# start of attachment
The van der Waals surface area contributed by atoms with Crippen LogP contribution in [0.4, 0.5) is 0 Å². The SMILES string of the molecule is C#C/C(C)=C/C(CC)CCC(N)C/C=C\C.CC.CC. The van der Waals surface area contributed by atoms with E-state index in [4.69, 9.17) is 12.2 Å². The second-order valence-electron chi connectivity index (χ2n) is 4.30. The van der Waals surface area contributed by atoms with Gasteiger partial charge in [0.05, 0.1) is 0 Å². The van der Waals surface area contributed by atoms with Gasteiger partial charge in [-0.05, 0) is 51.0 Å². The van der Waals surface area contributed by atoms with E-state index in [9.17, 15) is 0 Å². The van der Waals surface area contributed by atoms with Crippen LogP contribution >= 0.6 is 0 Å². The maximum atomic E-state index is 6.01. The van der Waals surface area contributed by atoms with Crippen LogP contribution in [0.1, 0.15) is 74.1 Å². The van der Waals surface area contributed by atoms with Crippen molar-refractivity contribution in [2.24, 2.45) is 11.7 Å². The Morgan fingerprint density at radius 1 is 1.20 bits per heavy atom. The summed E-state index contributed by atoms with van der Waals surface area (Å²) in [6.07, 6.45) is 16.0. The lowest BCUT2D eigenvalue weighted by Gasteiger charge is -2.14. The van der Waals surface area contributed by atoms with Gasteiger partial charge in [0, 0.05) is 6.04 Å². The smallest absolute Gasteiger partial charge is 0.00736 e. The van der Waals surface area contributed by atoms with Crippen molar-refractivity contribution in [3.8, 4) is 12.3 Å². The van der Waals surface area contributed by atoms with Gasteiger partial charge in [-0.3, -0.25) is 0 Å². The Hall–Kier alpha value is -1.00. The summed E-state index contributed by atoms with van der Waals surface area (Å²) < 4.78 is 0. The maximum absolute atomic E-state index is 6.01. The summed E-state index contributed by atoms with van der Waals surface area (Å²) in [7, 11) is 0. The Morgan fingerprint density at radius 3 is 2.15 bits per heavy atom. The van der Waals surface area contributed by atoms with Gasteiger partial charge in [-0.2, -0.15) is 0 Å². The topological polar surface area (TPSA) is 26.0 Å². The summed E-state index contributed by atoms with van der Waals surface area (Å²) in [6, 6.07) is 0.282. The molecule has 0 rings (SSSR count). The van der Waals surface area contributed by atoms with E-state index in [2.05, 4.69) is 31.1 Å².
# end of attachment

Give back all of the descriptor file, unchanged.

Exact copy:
The van der Waals surface area contributed by atoms with Crippen LogP contribution in [0.4, 0.5) is 0 Å². The SMILES string of the molecule is C#C/C(C)=C/C(CC)CCC(N)C/C=C\C.CC.CC. The van der Waals surface area contributed by atoms with E-state index in [4.69, 9.17) is 12.2 Å². The second-order valence-electron chi connectivity index (χ2n) is 4.30. The van der Waals surface area contributed by atoms with Gasteiger partial charge in [0.05, 0.1) is 0 Å². The van der Waals surface area contributed by atoms with Gasteiger partial charge in [-0.05, 0) is 51.0 Å². The van der Waals surface area contributed by atoms with E-state index in [9.17, 15) is 0 Å². The van der Waals surface area contributed by atoms with Crippen LogP contribution >= 0.6 is 0 Å². The maximum atomic E-state index is 6.01. The van der Waals surface area contributed by atoms with Crippen LogP contribution in [0.1, 0.15) is 74.1 Å². The van der Waals surface area contributed by atoms with Crippen molar-refractivity contribution in [2.24, 2.45) is 11.7 Å². The Morgan fingerprint density at radius 1 is 1.20 bits per heavy atom. The summed E-state index contributed by atoms with van der Waals surface area (Å²) in [6.07, 6.45) is 16.0. The lowest BCUT2D eigenvalue weighted by Gasteiger charge is -2.14. The van der Waals surface area contributed by atoms with Gasteiger partial charge in [0, 0.05) is 6.04 Å². The smallest absolute Gasteiger partial charge is 0.00736 e. The van der Waals surface area contributed by atoms with Crippen molar-refractivity contribution in [3.8, 4) is 12.3 Å². The van der Waals surface area contributed by atoms with Gasteiger partial charge in [-0.3, -0.25) is 0 Å². The Hall–Kier alpha value is -1.00. The summed E-state index contributed by atoms with van der Waals surface area (Å²) < 4.78 is 0. The maximum absolute atomic E-state index is 6.01. The summed E-state index contributed by atoms with van der Waals surface area (Å²) in [7, 11) is 0. The Morgan fingerprint density at radius 3 is 2.15 bits per heavy atom. The van der Waals surface area contributed by atoms with Gasteiger partial charge in [-0.2, -0.15) is 0 Å². The topological polar surface area (TPSA) is 26.0 Å². The summed E-state index contributed by atoms with van der Waals surface area (Å²) in [6, 6.07) is 0.282. The molecule has 0 rings (SSSR count). The van der Waals surface area contributed by atoms with E-state index in [2.05, 4.69) is 31.1 Å².